Although you have an executable file, it is not without dependencies. In addition to the .exe, there are several .dll files in the bin directory. Many of these dlls are needed in order for your program to be able to run and which ones are needed depends on specifics about what your code does. If you would like to test whether you need any of these dlls, you can rename them by, for example, added an "_" to the front of their name and running the executable file. If the experiment opens without error, you do not need the dll that you renamed. A more general way to learn about the dependencies of a Windows executable is to use the Dependency Walker (

In addition to the dlls that are in the bin directory, you will need some additional dlls that are used by Visual Studio. For Visual Studio 2012, their names are msvcp110.dll and msvcr110.dll (the 110 is because, internally, VS 2012 is version 11.0 of Visual Studio). The first file (distinguished by the "p" in the name) is the C++ standard library implementation and the second file (with "r") is the C runtime library. If the default installation location for Visual Studio was used, these files can be found in C:\Program Files (x86)\Microsoft Visual Studio 11.0\VC\redist\x86\Microsoft.VC110.CRT\. Copy them from that location to the bin directory in your project to make them available to your executable file regardless of where you copy the bin directory to. For more information, you can see this page:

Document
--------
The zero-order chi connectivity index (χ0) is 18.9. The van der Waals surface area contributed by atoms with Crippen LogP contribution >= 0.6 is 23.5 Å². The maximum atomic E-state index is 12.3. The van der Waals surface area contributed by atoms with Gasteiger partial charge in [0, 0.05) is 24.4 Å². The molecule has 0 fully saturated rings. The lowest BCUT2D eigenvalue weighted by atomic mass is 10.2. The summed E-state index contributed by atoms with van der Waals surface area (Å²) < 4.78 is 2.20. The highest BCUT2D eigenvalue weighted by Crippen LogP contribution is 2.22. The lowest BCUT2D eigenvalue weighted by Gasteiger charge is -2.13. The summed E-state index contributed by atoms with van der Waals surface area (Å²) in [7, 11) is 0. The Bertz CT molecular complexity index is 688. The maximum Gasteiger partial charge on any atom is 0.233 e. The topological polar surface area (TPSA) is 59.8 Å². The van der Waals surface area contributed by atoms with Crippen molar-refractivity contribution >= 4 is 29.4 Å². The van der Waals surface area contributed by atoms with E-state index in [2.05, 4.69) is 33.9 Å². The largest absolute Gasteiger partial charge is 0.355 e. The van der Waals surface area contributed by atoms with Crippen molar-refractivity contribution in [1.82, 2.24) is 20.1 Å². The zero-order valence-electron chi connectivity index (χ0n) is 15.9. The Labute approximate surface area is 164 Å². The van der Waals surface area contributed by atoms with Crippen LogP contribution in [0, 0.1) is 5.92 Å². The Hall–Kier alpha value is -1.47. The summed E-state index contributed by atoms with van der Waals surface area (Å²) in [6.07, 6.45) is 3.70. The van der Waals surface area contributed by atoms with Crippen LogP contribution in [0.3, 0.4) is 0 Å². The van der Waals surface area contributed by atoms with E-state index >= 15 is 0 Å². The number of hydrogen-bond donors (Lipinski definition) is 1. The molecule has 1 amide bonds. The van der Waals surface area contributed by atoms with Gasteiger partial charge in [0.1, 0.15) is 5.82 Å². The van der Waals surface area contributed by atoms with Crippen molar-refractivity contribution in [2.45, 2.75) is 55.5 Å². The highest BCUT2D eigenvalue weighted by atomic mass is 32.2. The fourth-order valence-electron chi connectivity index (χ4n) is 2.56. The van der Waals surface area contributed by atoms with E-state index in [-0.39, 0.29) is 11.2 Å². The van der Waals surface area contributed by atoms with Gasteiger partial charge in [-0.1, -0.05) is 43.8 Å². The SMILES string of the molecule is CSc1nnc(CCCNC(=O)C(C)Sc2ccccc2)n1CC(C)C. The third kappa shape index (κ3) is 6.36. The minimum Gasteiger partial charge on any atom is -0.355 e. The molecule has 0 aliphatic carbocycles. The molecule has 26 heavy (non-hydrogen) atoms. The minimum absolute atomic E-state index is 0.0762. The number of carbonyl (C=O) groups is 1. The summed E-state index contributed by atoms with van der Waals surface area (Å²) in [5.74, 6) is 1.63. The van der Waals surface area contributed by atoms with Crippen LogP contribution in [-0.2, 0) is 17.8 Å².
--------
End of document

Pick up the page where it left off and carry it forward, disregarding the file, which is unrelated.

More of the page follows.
If for whatever reason (perhaps testing), you need to deploy a program that was compiled in debug mode, you will need the debug versions of msvcp110.dll and msvcr110.dll. The debug versions of these files are msvcp110d.dll and msvcr110d.dll (note the "d" at the end of the names) and can be found in C:\Program Files (x86)\Microsoft Visual Studio 11.0\VC\redist\Debug_NonRedist\x86\Microsoft.VC110.DebugCRT\. Note that part of that path is Debug_NonRedist, indicating that these dlls are not supposed to be redistributed under the Visual Studio license terms. I am not a lawyer, but I suspect that if you deploy the debug dlls along with your project to computers within your lab (or even multiple labs within a single institution) that you should be fairly safe from Microsoft coming down on you, especially if you have a good reason (like testing). However, I would strongly recommend against including the debug dlls in anything that is released publicly. In any case, you should only deploy programs that have been compiled in release mode.